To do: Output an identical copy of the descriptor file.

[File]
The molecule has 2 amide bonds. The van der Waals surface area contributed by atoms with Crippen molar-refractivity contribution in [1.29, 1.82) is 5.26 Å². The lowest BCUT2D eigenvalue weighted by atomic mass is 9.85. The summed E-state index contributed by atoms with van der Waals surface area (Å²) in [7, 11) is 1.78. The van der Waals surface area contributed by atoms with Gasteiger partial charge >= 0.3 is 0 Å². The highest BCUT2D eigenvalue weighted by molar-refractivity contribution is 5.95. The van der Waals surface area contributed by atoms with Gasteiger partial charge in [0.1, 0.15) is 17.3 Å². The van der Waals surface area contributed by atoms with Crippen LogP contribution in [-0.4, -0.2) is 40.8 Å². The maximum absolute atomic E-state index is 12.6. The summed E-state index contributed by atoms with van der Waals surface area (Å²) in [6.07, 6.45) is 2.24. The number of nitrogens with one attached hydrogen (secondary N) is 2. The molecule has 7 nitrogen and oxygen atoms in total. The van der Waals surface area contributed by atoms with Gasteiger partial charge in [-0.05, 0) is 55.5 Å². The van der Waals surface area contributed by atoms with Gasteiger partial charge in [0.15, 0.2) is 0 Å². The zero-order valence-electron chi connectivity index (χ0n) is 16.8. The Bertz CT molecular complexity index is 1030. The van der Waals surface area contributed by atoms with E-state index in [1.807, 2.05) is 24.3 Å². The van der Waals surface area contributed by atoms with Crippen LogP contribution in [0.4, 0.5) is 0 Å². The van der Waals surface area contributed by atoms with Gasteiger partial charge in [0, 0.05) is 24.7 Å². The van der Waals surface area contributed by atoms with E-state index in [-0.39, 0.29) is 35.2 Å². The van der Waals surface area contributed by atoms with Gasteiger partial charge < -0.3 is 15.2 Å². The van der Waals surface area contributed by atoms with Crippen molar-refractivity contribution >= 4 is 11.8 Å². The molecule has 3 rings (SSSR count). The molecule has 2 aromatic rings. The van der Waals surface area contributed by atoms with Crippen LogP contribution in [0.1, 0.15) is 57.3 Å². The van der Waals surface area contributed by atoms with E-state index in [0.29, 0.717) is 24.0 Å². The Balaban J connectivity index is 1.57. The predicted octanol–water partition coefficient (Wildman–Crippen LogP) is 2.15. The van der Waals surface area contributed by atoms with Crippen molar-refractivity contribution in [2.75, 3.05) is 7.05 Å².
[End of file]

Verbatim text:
The molecule has 2 amide bonds. The van der Waals surface area contributed by atoms with Crippen molar-refractivity contribution in [1.29, 1.82) is 5.26 Å². The lowest BCUT2D eigenvalue weighted by atomic mass is 9.85. The summed E-state index contributed by atoms with van der Waals surface area (Å²) in [7, 11) is 1.78. The van der Waals surface area contributed by atoms with Gasteiger partial charge >= 0.3 is 0 Å². The highest BCUT2D eigenvalue weighted by molar-refractivity contribution is 5.95. The van der Waals surface area contributed by atoms with Gasteiger partial charge in [0.1, 0.15) is 17.3 Å². The van der Waals surface area contributed by atoms with Crippen LogP contribution in [-0.4, -0.2) is 40.8 Å². The maximum absolute atomic E-state index is 12.6. The summed E-state index contributed by atoms with van der Waals surface area (Å²) in [6.07, 6.45) is 2.24. The number of nitrogens with one attached hydrogen (secondary N) is 2. The molecule has 7 nitrogen and oxygen atoms in total. The van der Waals surface area contributed by atoms with Gasteiger partial charge in [-0.05, 0) is 55.5 Å². The van der Waals surface area contributed by atoms with Gasteiger partial charge in [0.15, 0.2) is 0 Å². The zero-order valence-electron chi connectivity index (χ0n) is 16.8. The Bertz CT molecular complexity index is 1030. The van der Waals surface area contributed by atoms with E-state index in [1.807, 2.05) is 24.3 Å². The van der Waals surface area contributed by atoms with Crippen LogP contribution in [0.4, 0.5) is 0 Å². The van der Waals surface area contributed by atoms with Gasteiger partial charge in [0, 0.05) is 24.7 Å². The van der Waals surface area contributed by atoms with E-state index in [-0.39, 0.29) is 35.2 Å². The van der Waals surface area contributed by atoms with Gasteiger partial charge < -0.3 is 15.2 Å². The van der Waals surface area contributed by atoms with Crippen molar-refractivity contribution >= 4 is 11.8 Å². The molecule has 3 rings (SSSR count). The molecule has 2 aromatic rings. The van der Waals surface area contributed by atoms with Crippen LogP contribution in [0.1, 0.15) is 57.3 Å². The van der Waals surface area contributed by atoms with E-state index in [0.29, 0.717) is 24.0 Å². The Balaban J connectivity index is 1.57. The predicted octanol–water partition coefficient (Wildman–Crippen LogP) is 2.15. The van der Waals surface area contributed by atoms with Crippen molar-refractivity contribution in [2.75, 3.05) is 7.05 Å².